One of the fundamentals of running a successful business is understanding your customers’ purchase habits. How often do they buy, what do they buy, and will they buy again in the future are all important considerations. In fact, it could be justified that this knowledge is the most important aspect of continued profitability. With so many internal operations (and dollars) tied to customer behavior, any improvement in understanding them should lead to greater margins when that knowledge is applied appropriately.

Discovering insights from Internal Data

Working with Expected X, a mid-sized manufacturing company needed assistance planning their annual marketing activities. Operating within a niche market, they determined that all potential customers were either already working with them or a competitor -- new, unserved customers were few and far between. Therefore, rather than focus on acquiring new customers (or attempt to switch competitors’ customers), they decided to allocate their marketing budget towards upselling and better serving their current customer base (i.e. market penetration).

After this, they were at a loss. Where to begin? How do we determine our best sales opportunities among our customers? Their initial plan was to immediately engage a market research firm to help them gather additional customer information to use as a guide for preparations. While their logic was sound in choosing to investigate the situation rather than take a shoot-from-the-hip/gut instinct approach, they failed to first understand what their own data could tell them -- a common mistake companies make prior to implementing a market research project. Thankfully, Expected X was there to intervene by recommending a “SecondaryFirst” approach: analyzing internal data for insights before approaching an external market research firm.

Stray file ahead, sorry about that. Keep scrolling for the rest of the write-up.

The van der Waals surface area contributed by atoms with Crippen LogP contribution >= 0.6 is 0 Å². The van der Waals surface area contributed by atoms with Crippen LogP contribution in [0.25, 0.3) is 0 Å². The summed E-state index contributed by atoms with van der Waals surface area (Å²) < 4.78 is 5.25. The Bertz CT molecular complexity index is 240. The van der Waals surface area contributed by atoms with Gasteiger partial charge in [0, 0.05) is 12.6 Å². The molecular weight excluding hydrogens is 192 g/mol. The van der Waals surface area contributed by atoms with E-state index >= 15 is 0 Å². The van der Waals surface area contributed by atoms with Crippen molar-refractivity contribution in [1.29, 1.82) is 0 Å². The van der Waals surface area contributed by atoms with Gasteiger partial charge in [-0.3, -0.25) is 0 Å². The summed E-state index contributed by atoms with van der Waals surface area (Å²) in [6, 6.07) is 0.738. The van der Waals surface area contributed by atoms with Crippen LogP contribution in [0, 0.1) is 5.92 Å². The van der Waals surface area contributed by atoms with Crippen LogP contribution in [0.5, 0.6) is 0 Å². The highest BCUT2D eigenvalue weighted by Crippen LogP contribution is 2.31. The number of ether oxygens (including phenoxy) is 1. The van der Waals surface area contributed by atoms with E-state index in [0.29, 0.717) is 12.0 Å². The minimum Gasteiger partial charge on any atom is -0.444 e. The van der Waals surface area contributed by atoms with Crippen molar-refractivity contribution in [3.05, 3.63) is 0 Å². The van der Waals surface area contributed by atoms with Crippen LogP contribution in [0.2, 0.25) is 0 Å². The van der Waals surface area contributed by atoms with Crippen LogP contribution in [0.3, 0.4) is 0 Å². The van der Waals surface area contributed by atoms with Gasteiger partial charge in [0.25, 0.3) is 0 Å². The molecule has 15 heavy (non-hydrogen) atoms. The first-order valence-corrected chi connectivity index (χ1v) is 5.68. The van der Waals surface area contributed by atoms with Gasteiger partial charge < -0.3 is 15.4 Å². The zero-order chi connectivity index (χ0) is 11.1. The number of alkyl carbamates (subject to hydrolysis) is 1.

Connecting Research Objectives to Applications

CRM data is often a treasure trove of knowledge regarding clients and their interactions within an organization. Unfortunately, many companies do not have the resources to effectively mine this data. This is particularly the case with small and mid-sized businesses which don’t have dedicated marketing, research, and/or data analysis departments. Expected X fills this void.

Working together, Expected X and the client identified two main business questions:

  • Which customers are most likely to purchase a product within the next year?
  • What product is most likely to be purchased next?

By answering these questions and applying that knowledge toward formulating the annual marketing plan, the client could approach high-potential clients with a specific product. Not only would this save them marketing spend (a fairly small budget for most companies this size), but it would also save them prep time for manufacturing the product by knowing beforehand what it is likely to be (the company’s products were custom setups not mass produced).

Modeling the CRM Data

Data can be dirty as is often the case when it is not maintained for the purpose of analysis. This instance was no exception. However, a wide spectrum of analytical techniques exist -- some more robust than others. Expected X took a two-model approach:

  1. Modeling Customer Lifetime Value to predict purchase probability within the next year
  2. Modeling purchase patterns using a simple Markov model to estimate the product with the highest probability of being purchased next

By interlacing both model outputs, the manufacturer could set thresholds for targeting their most valuable customers (e.g. customers with an 85% probability of purchasing this year who will most likely buy Product XYZ). When the model was tested on newer purchase data not used to build it, it proved to be ~81% accurate in predicting purchasers vs. non-purchasers. Additionally, the Markov model predicted the next product purchase correctly ~68% of the time.

Finding Measurable Value in Research Outcomes

So how does this translate into value for the client? Before working with Expected X, the client had invested nearly its entire research budget into surveying its customers annually and used satisfaction scores as a proxy for future purchase intent. Needless to say, this did not prove fruitful -- it proved costly.

The solution provided by Expected X was able to reduce marketing spend ~11% by reducing/eliminating marketing activities to low-potential customers and reallocating “on-the-fence” customer spend to high-potential customers -- all at a fraction of the cost of doing business with a major research firm.

What can you learn from your data before investing in costly research?